It is easier to split a guard, to get between the gloves of an opponent, if you throw it that way. I have seen guys throwing uppercuts the same way, for the same reason.
 
May 22, 2013
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Parts Unknown
More important to have the two knuckles and the 2 metacarpals be parallel with the radius and ulna, particularly through the wrist. To prevent injury mostly but also for efficiency.
I was taught to draw 2 imaginary (or real) lines from my elbow, down the 2 forearm bones, through the wrist and up to the top of the knuckles. It gives you an idea that your lower arm is basically a uni joint with a swivel. There is a hundred ways to break it and one way to hit hard with it.
It needs to be straight and the “lines” need to stay parallel, the angle is dependent on who or what you are hitting and your strength will be reflective of what you train the most. Vertical, horizontal, diagonal won’t matter if you align those groups of bones.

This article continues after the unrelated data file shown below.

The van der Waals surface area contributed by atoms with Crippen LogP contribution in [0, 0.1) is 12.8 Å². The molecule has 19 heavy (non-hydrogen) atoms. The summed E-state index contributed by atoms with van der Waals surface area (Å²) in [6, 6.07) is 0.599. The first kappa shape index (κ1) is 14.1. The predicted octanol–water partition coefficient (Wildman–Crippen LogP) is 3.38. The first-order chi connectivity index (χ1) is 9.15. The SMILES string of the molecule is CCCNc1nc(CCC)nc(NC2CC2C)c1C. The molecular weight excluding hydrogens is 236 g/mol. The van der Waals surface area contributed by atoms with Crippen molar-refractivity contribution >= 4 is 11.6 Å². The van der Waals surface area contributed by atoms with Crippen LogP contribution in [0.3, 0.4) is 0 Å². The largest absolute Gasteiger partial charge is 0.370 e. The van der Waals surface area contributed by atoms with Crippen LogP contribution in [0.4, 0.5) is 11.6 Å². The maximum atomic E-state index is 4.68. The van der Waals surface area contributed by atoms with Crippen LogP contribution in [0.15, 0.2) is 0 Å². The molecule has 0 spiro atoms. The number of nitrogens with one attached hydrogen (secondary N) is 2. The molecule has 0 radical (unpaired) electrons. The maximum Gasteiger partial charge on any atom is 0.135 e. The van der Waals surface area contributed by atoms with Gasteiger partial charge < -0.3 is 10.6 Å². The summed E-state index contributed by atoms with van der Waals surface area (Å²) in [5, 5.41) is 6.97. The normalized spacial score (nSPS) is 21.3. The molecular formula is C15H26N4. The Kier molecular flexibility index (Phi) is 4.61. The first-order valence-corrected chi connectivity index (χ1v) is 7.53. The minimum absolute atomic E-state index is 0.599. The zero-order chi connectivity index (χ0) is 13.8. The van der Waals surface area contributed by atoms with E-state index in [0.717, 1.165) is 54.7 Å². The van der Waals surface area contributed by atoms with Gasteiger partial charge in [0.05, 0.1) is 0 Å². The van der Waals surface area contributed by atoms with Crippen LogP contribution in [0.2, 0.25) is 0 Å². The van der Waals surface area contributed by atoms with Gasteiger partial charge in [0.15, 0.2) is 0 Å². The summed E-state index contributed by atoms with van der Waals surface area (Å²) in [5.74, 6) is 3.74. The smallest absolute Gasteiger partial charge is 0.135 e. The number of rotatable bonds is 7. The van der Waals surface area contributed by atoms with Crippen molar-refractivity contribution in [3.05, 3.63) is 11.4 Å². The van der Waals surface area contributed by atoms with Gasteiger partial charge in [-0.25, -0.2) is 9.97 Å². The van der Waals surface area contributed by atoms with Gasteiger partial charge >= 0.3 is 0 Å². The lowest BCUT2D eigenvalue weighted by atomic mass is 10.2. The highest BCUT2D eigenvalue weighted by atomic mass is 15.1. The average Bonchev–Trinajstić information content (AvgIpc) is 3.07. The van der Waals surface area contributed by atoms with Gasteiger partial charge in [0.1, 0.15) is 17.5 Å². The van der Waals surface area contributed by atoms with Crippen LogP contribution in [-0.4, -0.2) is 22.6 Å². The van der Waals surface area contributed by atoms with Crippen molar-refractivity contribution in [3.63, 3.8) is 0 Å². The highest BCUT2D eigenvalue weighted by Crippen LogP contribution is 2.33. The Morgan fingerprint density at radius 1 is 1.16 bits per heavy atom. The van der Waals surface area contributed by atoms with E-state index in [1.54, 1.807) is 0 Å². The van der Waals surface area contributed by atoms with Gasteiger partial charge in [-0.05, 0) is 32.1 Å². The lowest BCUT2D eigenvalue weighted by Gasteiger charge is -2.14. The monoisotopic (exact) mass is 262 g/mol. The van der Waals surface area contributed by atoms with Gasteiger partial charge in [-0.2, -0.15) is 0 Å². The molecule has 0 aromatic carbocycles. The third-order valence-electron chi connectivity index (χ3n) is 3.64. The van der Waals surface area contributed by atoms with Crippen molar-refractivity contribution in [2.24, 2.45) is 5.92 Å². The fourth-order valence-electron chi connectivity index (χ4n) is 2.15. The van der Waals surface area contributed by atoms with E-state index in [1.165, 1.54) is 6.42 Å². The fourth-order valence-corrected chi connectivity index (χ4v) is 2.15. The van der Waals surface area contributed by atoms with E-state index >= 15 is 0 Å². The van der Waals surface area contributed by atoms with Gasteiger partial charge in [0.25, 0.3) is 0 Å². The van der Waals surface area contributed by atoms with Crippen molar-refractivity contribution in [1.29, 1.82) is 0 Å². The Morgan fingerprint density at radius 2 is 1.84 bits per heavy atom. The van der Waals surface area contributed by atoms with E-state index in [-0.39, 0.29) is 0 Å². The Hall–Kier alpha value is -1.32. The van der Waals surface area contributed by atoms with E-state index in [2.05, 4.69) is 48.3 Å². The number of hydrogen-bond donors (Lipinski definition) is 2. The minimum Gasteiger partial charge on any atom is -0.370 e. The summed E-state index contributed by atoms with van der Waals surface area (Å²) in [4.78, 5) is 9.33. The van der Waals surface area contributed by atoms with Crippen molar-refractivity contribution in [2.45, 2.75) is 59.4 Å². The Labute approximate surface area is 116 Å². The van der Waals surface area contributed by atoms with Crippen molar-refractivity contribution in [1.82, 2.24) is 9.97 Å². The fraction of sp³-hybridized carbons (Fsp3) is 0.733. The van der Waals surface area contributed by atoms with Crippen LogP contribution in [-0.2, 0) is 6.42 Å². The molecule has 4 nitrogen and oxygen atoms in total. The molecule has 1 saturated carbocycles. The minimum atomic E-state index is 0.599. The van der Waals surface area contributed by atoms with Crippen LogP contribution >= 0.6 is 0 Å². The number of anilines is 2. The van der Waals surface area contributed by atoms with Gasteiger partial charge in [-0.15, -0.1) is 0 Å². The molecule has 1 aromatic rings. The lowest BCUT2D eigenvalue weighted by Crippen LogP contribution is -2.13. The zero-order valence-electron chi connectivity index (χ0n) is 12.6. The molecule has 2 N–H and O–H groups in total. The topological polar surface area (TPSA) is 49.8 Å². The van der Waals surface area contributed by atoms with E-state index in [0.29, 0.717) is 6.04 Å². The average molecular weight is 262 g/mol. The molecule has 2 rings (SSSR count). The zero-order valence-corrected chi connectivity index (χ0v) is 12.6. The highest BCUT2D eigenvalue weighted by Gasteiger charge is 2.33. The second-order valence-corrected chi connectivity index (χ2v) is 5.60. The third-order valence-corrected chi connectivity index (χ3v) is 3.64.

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Jun 5, 2013
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There's different kinds of jabs, if you want to push your opponent back and establish authority, turn the knuckles over for power. If you are looking to keep distance or distract your opponent then don't as you will sacrifice speed by turning the shot over and fully extending
 
Jun 7, 2012
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I started using the vertical knuckle approach with great success after reading up on Bruce Lee's Jeet Kun Do. It was right around the time that Oscar De La Hoya used it against Miguel Angel Gonzalez to snap his head back to his ass. I found it to be quicker, more powerful and being able to get my hand back quicker into a defensive posture. Again, this may vary from person to person.